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Uber perd le droit d’opérer à Londres. Et en France ?

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1 — Uber n’a plus le droit d’exercer à Londres
2 — Why it’s so difficult for Uber to crack down on driver impersonators
3 — Uber’s Europe Business Is at Risk After London Revokes License
4 — London’s idiotic attack on Uber
5 — There’s no need to mourn the loss of Uber’s London license
6 — Uber’s London woes show the need for a taxi app owned by drivers
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Uber perd le droit d’opérer à Londres. Et en France ?

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Par Geraldine Russell - 29 novembre 2019 / 06H30

Chaque vendredi, dans sa revue de presse, Maddyness vous propose une sélection d’articles sur un sujet qui a retenu l’attention de la rédaction. Cette semaine, la perte de sa licence londonienne par Uber.

Uber n’a plus le droit d’exercer à Londres

Les faits

L’autorité des transports londonienne a annoncé, lundi 25 novembre, avoir refusé de renouveler la licence d’exercer de la plate-forme de réservation de voitures Uber dans la capitale britannique. Uber n’est « pas apte » à détenir une licence à Londres, a déclaré Transport for London (TfL) dans un communiqué, en raison de défaillances qui mettent « en danger » les passagers. La licence d’Uber à Londres expirait ce lundi à minuit. La société californienne a aussitôt annoncé qu’elle ferait appel de cette décision, ajoutant qu’elle continuerait de fonctionner jusqu’à ce qu’une décision définitive soit rendue. Lire l’article du Monde

Why it’s so difficult for Uber to crack down on driver impersonators

Le focus

Officials in London said on Monday they won’t renew Uber’s license to operate in the city, citing a “pattern of failures,” such as unauthorized drivers taking the wheel in at least 14,000 trips. Driver impersonation is a recurring problem for the company around the world, one that has proven difficult to solve. The problem came from a “change to Uber’s systems” that allowed people to upload their own photos to authorized drivers’ accounts, Transport for London officials said, effectively letting them bypass Uber’s checks to make sure the right person is driving the vehicle and making it impossible for passengers to see that anything was amiss. That meant the trips weren’t covered by insurance and some drivers weren’t licensed at all, with at least one having previously had a license revoked by the transport agency, according to officials. Lire l’article de FastCompany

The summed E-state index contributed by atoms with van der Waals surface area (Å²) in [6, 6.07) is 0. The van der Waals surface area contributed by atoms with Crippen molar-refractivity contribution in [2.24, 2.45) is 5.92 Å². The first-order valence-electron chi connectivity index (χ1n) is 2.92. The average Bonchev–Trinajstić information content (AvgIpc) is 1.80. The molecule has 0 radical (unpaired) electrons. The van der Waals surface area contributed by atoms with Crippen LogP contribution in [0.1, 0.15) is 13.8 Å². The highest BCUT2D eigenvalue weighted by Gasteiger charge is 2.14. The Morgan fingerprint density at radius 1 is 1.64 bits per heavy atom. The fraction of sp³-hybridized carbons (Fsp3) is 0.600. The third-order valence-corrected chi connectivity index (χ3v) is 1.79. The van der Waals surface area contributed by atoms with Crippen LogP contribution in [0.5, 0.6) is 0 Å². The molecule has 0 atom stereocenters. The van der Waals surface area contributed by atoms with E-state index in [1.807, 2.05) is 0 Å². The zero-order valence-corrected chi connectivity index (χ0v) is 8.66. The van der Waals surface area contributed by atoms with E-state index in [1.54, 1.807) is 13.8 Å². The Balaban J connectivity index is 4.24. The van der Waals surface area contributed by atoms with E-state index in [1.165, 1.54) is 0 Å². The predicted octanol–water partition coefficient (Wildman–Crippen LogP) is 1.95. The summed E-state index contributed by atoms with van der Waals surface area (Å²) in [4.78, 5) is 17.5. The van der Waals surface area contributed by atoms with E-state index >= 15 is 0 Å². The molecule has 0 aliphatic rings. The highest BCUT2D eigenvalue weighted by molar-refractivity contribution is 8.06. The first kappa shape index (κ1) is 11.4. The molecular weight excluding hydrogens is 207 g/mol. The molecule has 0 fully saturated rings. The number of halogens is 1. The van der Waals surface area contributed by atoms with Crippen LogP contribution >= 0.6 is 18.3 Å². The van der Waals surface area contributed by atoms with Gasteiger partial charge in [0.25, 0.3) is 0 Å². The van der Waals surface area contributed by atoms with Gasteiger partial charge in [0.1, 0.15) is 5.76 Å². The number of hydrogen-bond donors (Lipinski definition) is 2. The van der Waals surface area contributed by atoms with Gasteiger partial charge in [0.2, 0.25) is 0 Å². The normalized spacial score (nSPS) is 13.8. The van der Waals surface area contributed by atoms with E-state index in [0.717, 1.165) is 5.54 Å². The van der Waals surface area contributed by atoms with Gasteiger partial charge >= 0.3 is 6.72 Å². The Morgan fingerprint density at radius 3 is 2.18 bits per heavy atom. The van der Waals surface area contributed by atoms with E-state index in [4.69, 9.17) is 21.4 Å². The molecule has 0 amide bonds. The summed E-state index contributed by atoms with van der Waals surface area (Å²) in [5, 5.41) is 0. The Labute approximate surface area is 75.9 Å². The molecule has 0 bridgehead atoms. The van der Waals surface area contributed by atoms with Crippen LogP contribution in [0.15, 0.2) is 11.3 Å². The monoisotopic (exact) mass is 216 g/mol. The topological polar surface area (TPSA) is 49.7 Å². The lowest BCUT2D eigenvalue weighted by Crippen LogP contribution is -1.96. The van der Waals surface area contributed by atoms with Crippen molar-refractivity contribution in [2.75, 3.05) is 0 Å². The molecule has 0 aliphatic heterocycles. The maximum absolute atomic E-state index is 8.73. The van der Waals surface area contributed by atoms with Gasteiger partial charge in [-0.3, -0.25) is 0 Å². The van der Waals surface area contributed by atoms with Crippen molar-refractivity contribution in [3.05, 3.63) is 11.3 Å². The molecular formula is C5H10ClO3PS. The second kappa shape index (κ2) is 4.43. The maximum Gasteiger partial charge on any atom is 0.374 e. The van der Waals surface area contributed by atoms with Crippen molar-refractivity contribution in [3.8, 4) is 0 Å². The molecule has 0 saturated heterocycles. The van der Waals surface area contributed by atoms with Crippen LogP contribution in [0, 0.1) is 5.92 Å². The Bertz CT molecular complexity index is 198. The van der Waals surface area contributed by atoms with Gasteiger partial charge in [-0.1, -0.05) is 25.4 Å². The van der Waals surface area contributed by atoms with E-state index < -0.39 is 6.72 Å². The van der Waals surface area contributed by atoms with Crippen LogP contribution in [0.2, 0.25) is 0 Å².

Uber’s Europe Business Is at Risk After London Revokes License

Le risque

“One of the more significant risks” for Uber comes from dangers to its licenses in major markets like New York and London, Loop Capital analyst Jeffrey Kauffman said in a note on Monday as he cut his price target for the company to $41 a share from $48. “In the long run, we expect that Uber will be operating in London, although we cannot rule out the possibility of periods of uncertainty.” Lire l’article de Bloomberg

London’s idiotic attack on Uber

Le point de vue

The real lesson here, though, is that Uber was right to never ask permission to operate in the first place. Instead of being polite and requesting that they may be able to provide rides, they simply read the regulations and then went ahead and did it. The bet being that they could get large enough, fast enough, that the political opposition to their existence would be overwhelmed by the customer base demanding they be allowed to stay. This denial of the London license underlines the importance of that strategy. Uber’s base strategy, let’s go do it and dare them to stop us, is so obviously the correct one. For in the absence of millions of London consumers gaining their desired rides from the company, they never would have been granted permission to start the service. Or, if you prefer, the only way to break a politically-imposed monopoly is to appeal to the masses, not the political process. Lire la tribune du Washington Examiner

There’s no need to mourn the loss of Uber’s London license

Le contre-pied

Let’s remember that Uber is popular with customers not because it’s a flagship of libertarianism but because it’s dirt cheap; and with drivers because it’s a ready source of income however mean the net hourly rate. And that’s the problem at the core of its model. In the decade since its inception, Uber has used billions of investor dollars to subsidize a strategy designed to destroy full-fare competitors in city after city; passengers have never paid anything like the economic cost of their ride. Lire la tribune de Spectator

Uber’s London woes show the need for a taxi app owned by drivers

La conclusion

If TfL really wanted to get serious about ensuring Londoners have access to “fit and proper” riding-hailing services, it could take the more ambitious step of helping to set up a driver-owned alternative to Uber. This is not as strange as it might sound. When regulators in Austin, Texas decided to run Uber out of town, local drivers set up their own app called RideAustin. In 2017, the New Economics Foundation launched a project called CabFair which sought to create a driver-owned alternative to Uber in London. These alternatives should not come as a surprise. Co-operative structures are popular with drivers as not only do they make economic sense, they also give workers a greater say in how the systems which they rely on are run. Lire l’article du Guardian

Par

Geraldine Russell

29 novembre 2019 / 06H30
mis à jour le 29 novembre 2019
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